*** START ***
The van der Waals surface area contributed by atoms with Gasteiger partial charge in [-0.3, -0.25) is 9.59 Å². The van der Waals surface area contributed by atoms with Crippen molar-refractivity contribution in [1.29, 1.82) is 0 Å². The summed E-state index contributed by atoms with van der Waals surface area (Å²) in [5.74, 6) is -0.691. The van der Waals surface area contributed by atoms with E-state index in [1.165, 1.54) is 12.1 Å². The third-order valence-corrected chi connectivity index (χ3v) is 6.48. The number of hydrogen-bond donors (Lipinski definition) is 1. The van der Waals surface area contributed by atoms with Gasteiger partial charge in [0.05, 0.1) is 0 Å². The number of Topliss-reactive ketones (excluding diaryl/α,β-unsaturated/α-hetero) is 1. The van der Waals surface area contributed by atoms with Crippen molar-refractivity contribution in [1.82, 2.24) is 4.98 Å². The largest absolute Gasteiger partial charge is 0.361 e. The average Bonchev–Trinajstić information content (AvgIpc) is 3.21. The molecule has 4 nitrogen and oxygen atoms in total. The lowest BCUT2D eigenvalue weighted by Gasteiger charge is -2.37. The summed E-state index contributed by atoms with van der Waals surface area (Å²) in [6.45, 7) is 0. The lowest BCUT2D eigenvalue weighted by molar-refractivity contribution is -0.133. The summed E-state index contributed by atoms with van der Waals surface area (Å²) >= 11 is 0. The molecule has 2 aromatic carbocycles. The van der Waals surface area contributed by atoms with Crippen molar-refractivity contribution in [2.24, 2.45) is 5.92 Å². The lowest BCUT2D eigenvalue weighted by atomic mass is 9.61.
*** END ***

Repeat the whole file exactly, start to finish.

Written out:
The van der Waals surface area contributed by atoms with Gasteiger partial charge in [-0.3, -0.25) is 9.59 Å². The van der Waals surface area contributed by atoms with Crippen molar-refractivity contribution in [1.29, 1.82) is 0 Å². The summed E-state index contributed by atoms with van der Waals surface area (Å²) in [5.74, 6) is -0.691. The van der Waals surface area contributed by atoms with E-state index in [1.165, 1.54) is 12.1 Å². The third-order valence-corrected chi connectivity index (χ3v) is 6.48. The number of hydrogen-bond donors (Lipinski definition) is 1. The van der Waals surface area contributed by atoms with Gasteiger partial charge in [0.05, 0.1) is 0 Å². The number of Topliss-reactive ketones (excluding diaryl/α,β-unsaturated/α-hetero) is 1. The van der Waals surface area contributed by atoms with Crippen molar-refractivity contribution in [1.82, 2.24) is 4.98 Å². The largest absolute Gasteiger partial charge is 0.361 e. The average Bonchev–Trinajstić information content (AvgIpc) is 3.21. The molecule has 4 nitrogen and oxygen atoms in total. The lowest BCUT2D eigenvalue weighted by Gasteiger charge is -2.37. The summed E-state index contributed by atoms with van der Waals surface area (Å²) in [6.45, 7) is 0. The lowest BCUT2D eigenvalue weighted by molar-refractivity contribution is -0.133. The summed E-state index contributed by atoms with van der Waals surface area (Å²) >= 11 is 0. The molecule has 2 aromatic carbocycles. The van der Waals surface area contributed by atoms with Crippen molar-refractivity contribution in [2.24, 2.45) is 5.92 Å². The lowest BCUT2D eigenvalue weighted by atomic mass is 9.61.